www.thewakullanews.com THE WAKULLA NEWS, Thursday, June 23 2011 – Page 5A the EATIN’ path… OFF Your Guide to Area Restaurants and Catering Angie AdamsMay 2011 Winner ank You So Much! Her name was drawn fromI am so happy to win!Ž OFF The Eatin’ Path Entry Form Please drop off form at any participating Eatin’ Place Name_____________________________________ Address___________________________________ __________________________________________ City______________________________________ State__________Zip_______________________ Phone____________________________________ e-mail_____________________________________One Winner!One Meal from Ever y Resta urantCoastal RestaurantHome of the All-U-Can Eat Seafood & Chicken Deli Deli Congratulations The Workswakullas coworking caf www.theworkscafe.com “ReceiveacomplimentarycopyofPastry and Coffee Special!”Let us perk u p your day! LUN CH PA RTN ER… www.thewakullanews.comServing Wakulla County For More Than A CenturyThe Wakulla News aComplimentaryCopyofwhile quantities last.926-3500• Fax orders 926-35012500 Crawfordville Hwy., Crawfordville Orderthespecialandreceive… Deli Delioftheweekat Try One of Our Home Made Parfaits 1305 Coastal Hwy. 98, PanaceaHome of the All-U-Can Eat Seafood & Chicken www.thewakullanews.comServing Wakulla County For More Than A CenturyThe Wakulla News BRE AKFAST PARTNER... Hungry Man Breakfast $5 29Breakfast Platter $249 $199 Breakfast SpecialCoastalRestaurantursday Mornings Look for Your Complimentary copy of (free with any full Breakfast Order)984-2933Kids Eat Freeon Wed.AUCEChicken Tues. & urs. PAR TNE R… www.thewakullanews.comServing Wakulla County For More Than A CenturyThe Wakulla News while quantities last. Corner of Rose St. and Winthrop Ave. Downtown Sopchoppy926-1010Order a baked good and drink and receive a complimentary copy of By JIM SAUNDERS THE NEWS SERVICE OF FLORIDATALLAHASSEE, June 17 … Florida healthcare of“ cials hit the road this week to hold hearings about the new Medicaid overhaul … and got an earful about granny dumpingŽ and endangered mom-and-pop pharmacies. The Agency for Health Care Administration, which held 10 hearings from Pensacola to Fort Myers, can do little about many of the objections. In passing the overhaul, lawmakers required that seniors enroll in managed-care plans and decided against giving special treatment to independent drug stores. But the hearings are a prelude to AHCA seeking all-important approval of the overhaul from the Obama administration. The objections could offer fuel for opponents who want the federal government to reject the Legislatures plan. Gov. Rick Scott, meanwhile, accomplished a priority this week when he signed a bill combining agencies into the new Department of Economic Opportunity. The bill includes dismantling the Department of Community Affairs, a move that is already starting to ripple through growth decisions. But word also got out this week that Scott has delayed moving forward with a plan to require drug testing for state employees. He decided not to implement the plan while the American Civil Liberties Union of Florida challenges its constitutionality in federal court. MEDICAID ROAD SHOW AHCA faces an Aug. 1 deadline for submitting a detailed proposal to the federal government to carry out the Medicaid overhaul, which calls for almost all bene“ ciaries to enroll in managed-care plans by October 2014. That short time frame sent agency of“ cials barreling across the state this week to hold public hearings. They held as many as four in one day --hitting Tampa, Orlando, Fort Lauderdale and Miami Gardens on Thursday. Hundreds of people turned out for the hearings, with many critical of the overhaul. During a hearing Monday, Pensacola resident Julia Pearsall warned of glitches in moving to the managed care system. What happens in the short run can be a matter of life and death to the recipients, said Pearsall, who has long worked on social service issues. It was also clear from the hearings that some of the opposition was well-organized. Community pharmacy operators, for instance, turned out en masse because of concerns that HMOs will use mail-order pharmacies to “ ll prescriptions for Medicaid bene“ ciaries. With unemployment and the economy the way it is, it seems illogical to put more stress on independent business, said David En“ nger of A&E Pharmacy in Pensacola. Another common refrain came from people opposed to requiring seniors to enroll in managed care. An oft-repeated sound bite: The overhaul will lead to granny dumping, with HMOs trying to keep seniors out of nursing homes. Managed-care industry of“ cials, however, argued that they will improve the care of Medicaid bene“ ciaries. Were not managed costs, said William McHugh, president of Amerigroup Florida. Were managed care. JOBS AND BODILY FLUIDS Florida got a glimmer of good news Friday, with the announcement that Mays unemployment rate was 10.6 percent --down 0.2 percent from April. But Gov. Rick Scott made the biggest jobs-related news, when he signed a bill to create a new economic-development agency and acknowledged putting off drug tests for state workers. The new Department of Economic Opportunity will merge agencies such as the Agency for Workforce Innovation and the remnants of the Department of Community Affairs. Scott said the bureaucratic changes are intended to help create jobs. Dismantling the Department of Community Affairs, for example, largely eliminates state oversight of local growth decisions, removing a potential roadblock to development. The bill I signed today provides us ” exibility to seize opportunities created by developing markets and effectively respond to the changing needs of the businesses that grow our economy,Ž Scott said in a prepared statement. State workers, meanwhile, got at least a temporary reprieve from Scotts drive to start requiring drug tests. Scott issued an executive order in March calling for the tests but put them on hold amid an ACLU lawsuit. Scott and his staff denied that he was backing away from the tests. Were going forward with it, the governor said. Were going forward, its just a process. But ACLU of“ cials described the decision as a retreatŽ and said the executive order is a violation of state employees rights. We are pleased that this new order has delayed subjecting thousands of state employees to demeaning, invasive and illegal tests of their bodily ” uids, ACLU legal director Randall Marshall said. But it does not change our constitutional challenge. 2012 AND BEYOND The 2012 legislative session is still seven months away, but a battle is already building about redistricting. After supporting 2010 constitutional amendments that created new redistricting standards, several groups this week called on lawmakers to speed up the oncea-decade process of drawing new political lines. The process is scheduled to start in January, though the groups fear that will lead to chaos in candidates qualifying for the 2012 elections. Also, the groups --including the state NAACP, the League of Women Voters of Florida, Hispanic advocacy group Democracia and Common Cause Florida … asked the House to drop out of a lawsuit that challenges one of the amendments. Please let us know that you will do your duty, abide by your oaths to enforce the Florida Constitution, and comply with the Fair Districts amendments,Ž the groups said in a letter to legislative leaders dated Tuesday. Republican leaders, who have long opposed the amendments, said they think many of the complaints are politically motivated and aimed at helping Democrats. While I would hope that is not the case, how else can we interpret their suggestion that members of the public have less time to speak and to offer input prior to the maps being drawn,Ž said House Redistricting Chairman Will Weatherford, R-Wesley Chapel, who is scheduled to become speaker after the 2012 elections. Democrats, meanwhile, also have longerterm political concerns as they try to “ gure out who might be a good gubernatorial candidate in 2014. Among the possibilities: unsuccessful 2010 nominee Alex Sink, Sen. Jeremy Ring of Margate, former Sen. Dan Gelber of Miami Beach … and maybe even former Republican Gov. Charlie Crist, who is a man without a party. Never underestimate Charlie Crists ability to shake things up,Ž Democratic campaign operative Steve Schale said. KID STUFF It was a rough week for some students, both young and old. The Florida Department of Education directed numerous school districts to investigate suspicious test scores on FCAT and end-of-course exams because of high numbers of erased answers. The districts are Broward, Miami-Dade, Duval, Flagler, Gadsden, Hillsborough, Jefferson, Lee, Leon, Manatee, Orange, Palm Beach, Polk and Seminole. Meanwhile, college students will get hit in the wallet again, as state universities look to plug budget de“ cits. All of the states universities are expected to seek 15 percent increases next year in undergraduate tuition. But on the bright side, Florida kids got a high-pro“ le backer this week, when First Lady Ann Scott became the states new Chief Child Advocate. Roy Miller, president of the Childrens Campaign, an advocacy and watchdog group, said he would have preferred to see a full-time child advocate along with the First Lady. But he also expressed optimism. We understand the importance of pillow talk to helping children, and were looking forward to working with her,Ž he said. STORY OF THE WEEK: The Agency for Health Care Administration held hearings throughout the state, as it prepares to submit a detailed Medicaid overhaul to the federal government. QUOTE OF THE WEEK: There are members of my community, of the AfricanAmerican community, who are sick and tired of a bleached Parole Commission, said Rep. Darryl Rouson, D-St. Petersburg, after Scott and the Cabinet decided against reappointing Cassandra Jenkins to the Parole Commission, leaving it with no African-Americans.WEEKLY ROUNDUP … (Recap and analysis of the week in state government)Worries: Drug test problems, granny dumping By JIM SAUNDERSTHE NEWS SERVICE OF FLORIDATALLAHASSEE, June 15 … Less than two weeks after Gov. Rick Scott signed an overhaul of Floridas growth management system, the law is already playing a part in a dispute about a major development proposal. The law led last week to a judge dismissing the Florida Department of Community Affairs from a case that centers on Volusia Countys approval of what is known as the FarmtonŽ project. The Sierra Club and a New Smyrna Beach resident are challenging the project, which could bring 25,000 homes to a vast undeveloped area of Volusia and Brevard counties over the next “ ve decades. Also, Volusia County and the landowner, Miami Corp., have asked to apply the new law to the case. If granted, that likely would make it harder for the Sierra Club to win arguments that Farmton should be blocked because of issues such as urban sprawl. Miami Corp. attorneys said the project would not lead to urban sprawl, whether under the standards of the old growthmanagement system or the new law. Attorney Glenn Storch said about 75 percent of the 59,000-acre property … which Miami Corp. has owned since the 1920s … will be conserved, and development will occur in clusters. Thats not urban sprawl, Storch said. Thats what we should be encouraging everybody to do. But Marcy LaHart, an attorney for the Sierra Club, said opponents can still show that Farmton would create sprawl, which state growth-management policies have long tried to discourage. The Farmton project is still a postcard example of urban sprawl, she said. The law still says that new developments should not create urban sprawl. The law, which Scott signed June 2, will transform Floridas growth-management system, shifting more control to local governments and dramatically reducing state oversight. Scott also signed another measure Tuesday that will abolish the Department of Community Affairs later this year and move its remaining duties to a new Department of Economic Opportunity. Unlike many other laws that include a time lag, the growth-management law took effect immediately after Scott signed it. That led last week to the Department of Community Affairs “ ling a motion to be dismissed from the Farmton case, which was quickly granted. The Farmton case is pending in the state Division of Administrative Hearings. It stems from Volusia Countys approval of comprehensive-plan changes that are needed for the project to move forward. The Department of Community Affairs objected to the Farmton project last year under former Secretary Tom Pelham, an outspoken defender of the earlier growth management laws. Negotiations, however, led to a settlement that was approved this year by Volusia County and the department. The Sierra Club and environmental activist Barbara Herrin “ led a challenge in May against Volusia County and the department. It raised a number of issues, including charging that the project would epitomize urban sprawl at its worst.New law is already part of the growth debate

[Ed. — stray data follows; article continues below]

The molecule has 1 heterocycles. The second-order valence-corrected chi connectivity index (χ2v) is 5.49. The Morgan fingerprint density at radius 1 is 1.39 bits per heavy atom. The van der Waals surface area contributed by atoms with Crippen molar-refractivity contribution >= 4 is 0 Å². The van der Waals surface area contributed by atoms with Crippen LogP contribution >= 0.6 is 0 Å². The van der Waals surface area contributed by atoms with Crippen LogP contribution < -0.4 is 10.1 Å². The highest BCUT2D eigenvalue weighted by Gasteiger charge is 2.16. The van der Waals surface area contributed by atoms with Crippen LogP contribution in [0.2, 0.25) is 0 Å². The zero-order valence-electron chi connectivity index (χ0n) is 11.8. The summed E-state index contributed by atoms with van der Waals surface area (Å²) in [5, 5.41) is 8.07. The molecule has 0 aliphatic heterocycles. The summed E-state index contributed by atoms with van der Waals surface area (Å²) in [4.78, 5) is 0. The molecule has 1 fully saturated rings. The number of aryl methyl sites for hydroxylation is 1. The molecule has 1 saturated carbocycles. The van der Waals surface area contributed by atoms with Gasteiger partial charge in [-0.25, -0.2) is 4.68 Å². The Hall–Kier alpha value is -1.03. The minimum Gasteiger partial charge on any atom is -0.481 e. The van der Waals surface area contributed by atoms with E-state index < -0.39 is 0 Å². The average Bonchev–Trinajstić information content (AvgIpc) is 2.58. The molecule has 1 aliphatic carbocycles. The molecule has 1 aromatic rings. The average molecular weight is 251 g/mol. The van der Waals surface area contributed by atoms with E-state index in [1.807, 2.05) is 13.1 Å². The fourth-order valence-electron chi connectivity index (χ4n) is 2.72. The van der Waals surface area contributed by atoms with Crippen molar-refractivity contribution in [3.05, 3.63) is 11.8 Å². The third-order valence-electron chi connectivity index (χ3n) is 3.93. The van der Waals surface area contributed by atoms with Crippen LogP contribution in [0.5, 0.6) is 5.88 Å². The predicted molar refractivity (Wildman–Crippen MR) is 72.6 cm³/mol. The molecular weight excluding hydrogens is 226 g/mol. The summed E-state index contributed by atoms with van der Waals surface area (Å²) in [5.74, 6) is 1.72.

Page 6A – THE WAKULLA NEWS, Thursday, June 23, 2011 www.thewakullanews.com Crawfordville Area Sunday School........................10 a.m. Sunday Worship......................11 a.m. Evening Worship.......................6 p.m. Wednesday Service..................7 p.m. & Youth Service........................7 p.m. Royal Rangers...........................7 p.m. Missionettes..............................7 p.m. Ivan Assembly of God202 Ivan Church Road Crawfordville Pastor, Daniel Cooksey“Come & Worship With Us”926-IVAN(4826) Ochlockonee BayUnited Methodist ChurchSunday Worship 9 a.m. Adult Sunday School 10:30 a.m.Pastor Kevin Hall(850) 984-0127 Sopchoppy Church Of ChristCorner of Winthrop & Byrd St.Sunday: Bible Study...9:30 a.m. Worship...................10:30 a.m. Evening Worship.............5 p.m. Wednesday: Bible Study...7 p.m. Visitors are welcome! Home Bible Courses availableƒ please call for details, 962…2213 Sopchoppy United Methodist ChurchSunday School 9:45 a.m. Worship 11 a.m.Pastor Kevin Hall850-962-2511 Pastor Vicar Bert MatlockChurch 926-7808 • Pre-School 926-5557Bible Class 9:00 a.m. Worship10:00 a.m. Pre-School M-F(3-5 Years)Trinity Lutheran Church of Wakulla County Hwy. 98, Across from WHS Web site: Lutheransonline.com/trinityofwakulla 8:30am Service9:30am Adult Bible Class 10:30am Childrens Class10:30am Service Nursery available850-745-8412 3383 Coastal HighwayChrist Church AnglicanThursday 10:30 am Adult Bible Study Wednesday 6:30 pm Supper and Children, Youth and Adult Bible ClassesThe Rev. John Spicer, RectorSunday Crawfordville United Methodist Church Pastor Tony Rosenberger 926-7209Ochlockonee & Arran Road “Come Grow With Us” www.crawfordville-umc.orgSunday School 10:00 a.m. Worship 11:00 a.m. Let the Bible Speakwww.OysterBayChurchofChrist.orgFind the Peace and Hope and Answers in these Troubling Times.1044 Shadeville Road • Crawfordville, Florida 32327 "the churches of Christ salute you" — Romans 16:16You’ve Got Bible Questions? We’ve Got Bible Answers Blood Bought Word Taught Spirit WroughtSpirit Life ChurchSpirit Filled NEW LOCATION! 131 Rose Street € Sopchoppy, FL 962-9000 Pastor John S. Dunning (From Rhema Bible Training Center) www.ochcc.org Schedule of Services Sunday School Refreshments Worship Prayer Wednesday Supper Wed. Pioneer Club Wed. Adult Group Studies 9:45am 10:30am 11:00am 5:00pm 6:00pm 6:30pm 6:30pm Whiddon Lake Primitive Baptist ChurchPastor Elder Bruce Taylor and Associate Pastor Elder Joseph Eckerleour regular services areSunday School10:00 a.m. Church Service11:00 a.m.367 WHIDDON LAKE ROAD, CRAWFORDVILLE, FLfor more information call 926-7984Whiddon Lake Primitive Baptist Church studies from the King James version. Wakulla Worship Centers Sopchoppy Area Medart Area St. Elizabeth Ann SetonCatholic Church Fr. Edward T. Jones, Pastor3609 Coastal Hwy. Crawfordville • 850 926-1797 day ass 900 a edes day rsda y ass 00 oday ass 330 de ri s st atr day of every ot Cofe ssios 0 30 30 ad 3 00 00 doratio ass 000 a Cemetery lots and Cremain spaces available.850509-7630 Call Denise at The Wakulla News 850-926-7102 to place your church listing. NEWTESTAMENT BIBLE CHURCH Teacher / Pastor: Rick Creech27F Azalea Dr. (behind Pizza Hut and CVS meets on Sunday from 12N-1PM at The Works coffee shop conference roomwww.biblegems.comKIN G J AME S religious views and eventsChurchObituaries Grief RECOVERY GROUP for parents who have lost a childmeets at the Wakulla County Library every 1st Tuesday from 6 to 7:30 pm. For more information call Gigi Cavallaro at 850-962-6117 For more information John J. GrayJohn Joseph Gray, 50, of Spring Creek passed away on Thursday, June 16. He was a lifelong resident of Spring Creek and was of the Baptist faith. He was a commercial “ sherman and enjoyed spending time with family and friends. Survivors include his mother, China Gray; brothers, Leon and Keith Gray, all of Spring Creek; sisters, Bobby Jean (David) Messer of Carrabelle, Susan Carboni of Tallahassee; and numerous other family members and friends. He was preceded in death by his father, Martin W. Gray. A memorial service will be held on Saturday, June 25, at 3 p.m. at Shady Sea Baptist Church, Spring Creek with the Rev. Billy Spence of“ ciating. Arrangements are under the care and direction of Forbes Funeral Home, Macclenny (904-259-4600 or www.forbesfuneralhome.net).Jimmy E. StricklandJimmy Erastus Strickland, 78, of Crawfordville, passed away Monday, June 13, in Crawfordville. He was born in Ivan, and was a contractor. Family received friends Wednesday, June 15, from 5 p.m. to 7 p.m. at Bevis Funeral Home, Harvey-Young Chapel in Crawfordville. Funeral services were held at 11 a.m. Thursday, June 16, at Bevis Funeral Home, Harvey-Young Chapel. Survivors include two sons, Jimmy DaWayne Strickland (Denise) of Crawfordville and Damon Clayton (Connie) of Tallahassee; four brothers, Bobby Strickland (Alsie), Leaston Strickland, Fred Strickland (Annette) and Wayne Strickland (Evon), all of Crawfordville; two sisters, Maxine Allen and Geraldine White, both of Crawfordville; two grandsons, Michael DaWayne Strickland and Josh Clayton, and friend Louise Nelson of Crawfordville; and numerous nieces and nephews. He was preceded in death by his parents, Isaiah Strickland and Epsie Rayburn Strickland; and two brothers, Roland Strickland and Leroy Strickland. Bevis Funeral Home, Harvey Young Chapel is in charge of arrangements (850926-3333 or www.bevisfh.com).Consuela L. WilsonConsuela Langston Wilson, 88, of Smith Creek, passed away Saturday, June 18. She was a Sunday school teacher at Mount Elon Church for 40 years. Funeral services were held on Tuesday, June 21, at 11 a.m. at Mount Elon Church. Viewing was held prior to the service at 10 a.m. Survivors include a brother, Terry Langston (Lena), and a sister, Lavita Faircloth (Charles), both of Tallahassee; two daughters, Gloria Thomas (Tommy), of Crawfordville and Connie Pace (Robert) of Tallahassee; and one son, Stan Wilson (Willette) of Smith Creek; eight grandchildren and nine great grandchildren. She was predeceased by her husband, Horace Wilson, and a son, Hugh Wilson. Bevis Funeral Home, Harvey Young Chapel, in Crawfordville is in charge of arrangements.(850-926-3333 or www.bevisfh.com)John J. Gray Jimmy E. Strickland Consuela L. WilsonBene t yard sale to be heldA bene“ t yard sale and raf” e to bene“ t Wendy Maxey will be he held Saturday, June 25, beginning at 8 a.m. in front of Lindys Fried Chicken in Crawfordville. The 86ers (WHS 1986 Girls Alumni Club) is hosting a huge yard sale, baked goods sale and raf” e to bene“ t their close friend and classmate Wendy Maxey, who has been diagnosed with cancer. Maxey is currently receiving treatment at Shands Hospital in Gainesville and all sale proceeds will go towards medical expenses. If you have any garage sale items that you would like to donate, please give us a call. (One of us girls will even pick up the items from you!) Or if you have any retail items, services or gift certi“ cates/cards that you can contribute to the raf” e, we would greatly appreciate it! You can contact Terri Knighton Robinson at 528-2387, Niki Miller Perez at 294-4290 or Kelly Porter Dugger at 566-5661.Open mic gospel sing is setPioneer Baptist Church will host a community-wide Open Microphone Gospel SingŽ on Friday, June 24, at 7 p.m. Anyone who enjoys singing or playing gospel music is invited to participate. Others who enjoy listening are encouraged to attend and have a blessed night of worship through music. Pioneer Baptist Churchs address is 486 Beechwood Drive. The church is located four miles east of Crawfordville, just north of the Dr. MLK, Jr Memorial Road and the Spring Creek Highway intersection. Please call Pastor Dennis Hall at 878-5224 for more information. We hope to see you. The photos are scenes from the Jesus River Festival, held in Sopchoppy in March.PHOTOS BY NANCY LEWIS/SPECIAL TO THE NEWS